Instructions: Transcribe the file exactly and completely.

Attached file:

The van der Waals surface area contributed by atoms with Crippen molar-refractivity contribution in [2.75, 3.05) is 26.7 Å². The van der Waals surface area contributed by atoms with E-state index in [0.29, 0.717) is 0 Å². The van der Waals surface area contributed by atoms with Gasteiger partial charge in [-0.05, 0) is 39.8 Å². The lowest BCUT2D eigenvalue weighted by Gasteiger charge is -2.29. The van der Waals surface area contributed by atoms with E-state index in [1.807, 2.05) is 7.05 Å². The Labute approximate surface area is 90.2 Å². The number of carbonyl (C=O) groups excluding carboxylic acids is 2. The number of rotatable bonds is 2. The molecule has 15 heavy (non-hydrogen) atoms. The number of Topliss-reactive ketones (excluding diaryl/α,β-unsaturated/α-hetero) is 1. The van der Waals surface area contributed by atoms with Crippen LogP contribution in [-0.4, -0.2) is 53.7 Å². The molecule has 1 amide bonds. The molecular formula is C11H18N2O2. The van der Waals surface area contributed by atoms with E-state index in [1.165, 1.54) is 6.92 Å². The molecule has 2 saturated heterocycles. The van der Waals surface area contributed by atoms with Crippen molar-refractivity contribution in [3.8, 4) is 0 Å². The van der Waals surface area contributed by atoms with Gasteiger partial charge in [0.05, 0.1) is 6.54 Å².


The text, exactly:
The van der Waals surface area contributed by atoms with Crippen molar-refractivity contribution in [2.75, 3.05) is 26.7 Å². The van der Waals surface area contributed by atoms with E-state index in [0.29, 0.717) is 0 Å². The van der Waals surface area contributed by atoms with Gasteiger partial charge in [-0.05, 0) is 39.8 Å². The lowest BCUT2D eigenvalue weighted by Gasteiger charge is -2.29. The van der Waals surface area contributed by atoms with E-state index in [1.807, 2.05) is 7.05 Å². The Labute approximate surface area is 90.2 Å². The number of carbonyl (C=O) groups excluding carboxylic acids is 2. The number of rotatable bonds is 2. The molecule has 15 heavy (non-hydrogen) atoms. The number of Topliss-reactive ketones (excluding diaryl/α,β-unsaturated/α-hetero) is 1. The van der Waals surface area contributed by atoms with Crippen LogP contribution in [-0.4, -0.2) is 53.7 Å². The molecule has 1 amide bonds. The molecular formula is C11H18N2O2. The van der Waals surface area contributed by atoms with E-state index in [1.165, 1.54) is 6.92 Å². The molecule has 2 saturated heterocycles. The van der Waals surface area contributed by atoms with Crippen molar-refractivity contribution in [3.8, 4) is 0 Å². The van der Waals surface area contributed by atoms with Gasteiger partial charge in [0.05, 0.1) is 6.54 Å².